If the audition notice is asking for a 60-second monologue, prepare a 50-second one. For crying out loud, don't pick that 70-second monologue you love and rush through it to squeeze it in; you look like a fool. Save it for the 90-second audition notices, or cut it. Cutting pieces to make them fit is always appropriate. It is always
better to end early than it is to be cut off. Bear in mind that the person timing your audition is often pretty low on the stage management totem pole; they may start the clock when you begin your slate.
Bring everything you might need.
A whole group of actors came to audition for us from one school. All of them had musical theatre on their resumes, and none of them prepared a song or brought sheet music. What??? We were doing Joseph
that season, for crying out loud. Do you want a job or not? It's one thing to have decided to audition last-minute; that's fine as long as you are a smart, prepared actor who always has four monologues prepared at all times. It's another to have a resume that screams "song-and-dance man" but bring no sheet music or dance shoes. Many of those actors did not get cast for the sole reason that they refused to show us they could sing.
Don't shock me.
If you're auditioning for a theatre company with a history of producing Shakespeare, musicals, and Neil Simon, your monologue full of F-bombs and incest references is not likely to win you any fans. Trust me; the shock-value audition is ten times more likely to hurt you than help you. It makes you look like an anti-social twit with no sense of the appropriate. For companies doing more edgy, contemporary work, you can push the envelope a bit, but it's safer to pick something less likely to offend.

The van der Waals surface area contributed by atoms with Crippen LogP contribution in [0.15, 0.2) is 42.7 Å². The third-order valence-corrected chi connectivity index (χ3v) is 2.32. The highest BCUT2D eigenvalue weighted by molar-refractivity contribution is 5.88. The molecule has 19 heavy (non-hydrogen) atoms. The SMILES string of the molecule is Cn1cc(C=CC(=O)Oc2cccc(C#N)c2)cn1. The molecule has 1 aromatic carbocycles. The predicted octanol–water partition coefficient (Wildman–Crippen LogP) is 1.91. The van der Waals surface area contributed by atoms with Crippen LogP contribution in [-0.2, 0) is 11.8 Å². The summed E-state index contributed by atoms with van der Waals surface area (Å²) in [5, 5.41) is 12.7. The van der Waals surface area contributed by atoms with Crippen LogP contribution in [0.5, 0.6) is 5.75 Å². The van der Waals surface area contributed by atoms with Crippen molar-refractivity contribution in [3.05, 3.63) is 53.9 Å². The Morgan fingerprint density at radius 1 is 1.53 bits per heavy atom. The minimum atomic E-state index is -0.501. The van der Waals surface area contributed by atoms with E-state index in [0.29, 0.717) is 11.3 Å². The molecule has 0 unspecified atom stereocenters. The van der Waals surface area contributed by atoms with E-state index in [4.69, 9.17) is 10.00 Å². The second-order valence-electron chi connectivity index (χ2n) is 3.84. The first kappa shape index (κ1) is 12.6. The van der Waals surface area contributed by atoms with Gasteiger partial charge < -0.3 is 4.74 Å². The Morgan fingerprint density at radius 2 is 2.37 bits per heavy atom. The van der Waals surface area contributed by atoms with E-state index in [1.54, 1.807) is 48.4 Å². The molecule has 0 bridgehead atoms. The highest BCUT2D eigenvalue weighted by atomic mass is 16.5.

Avoid emotional peaks.
It's really easy to play anger, and usually feels quite cathartic for the actor. It's also quite boring to watch, and usually comes across as entirely self-indulgent. I simply don't believe that you can sincerely reach that huge emotional peak of screaming or anger in 60 seconds, so don't try. Pick a monologue that reaches a 6 on an emotional scale of 1-10, not a 9.
Show me something new.
Do a monologue from a play I've never heard of, or do a monologue I've never seen from a play I know. If you do something I've seen, directed, or acted, you're competing with all my preconceptions. If you show me something new, you get to be the one to which I compare everyone else. "To be or not to be?" Bad. "If we shadows have offended?" Bad.
"Think not that I love him?" Bad. Measure for Measure, Henry VI, Richard II, The Two Gentlemen of Lebowski?
All excellent sources.
Don't do a piece from the play you're auditioning for.
There are two schools of thought on this. My school is right. Don't do it, unless the audition notice REQUIRES it. I have my ideas of what the play is; you're not going to change my mind with your monologue. Save it for callbacks.
If I give you adjustments, do what I told you to do. If it doesn’t fit in with your image of the character, convince yourself it does. Ability to take direction is one of the most vital things directors are looking for.
Go too far.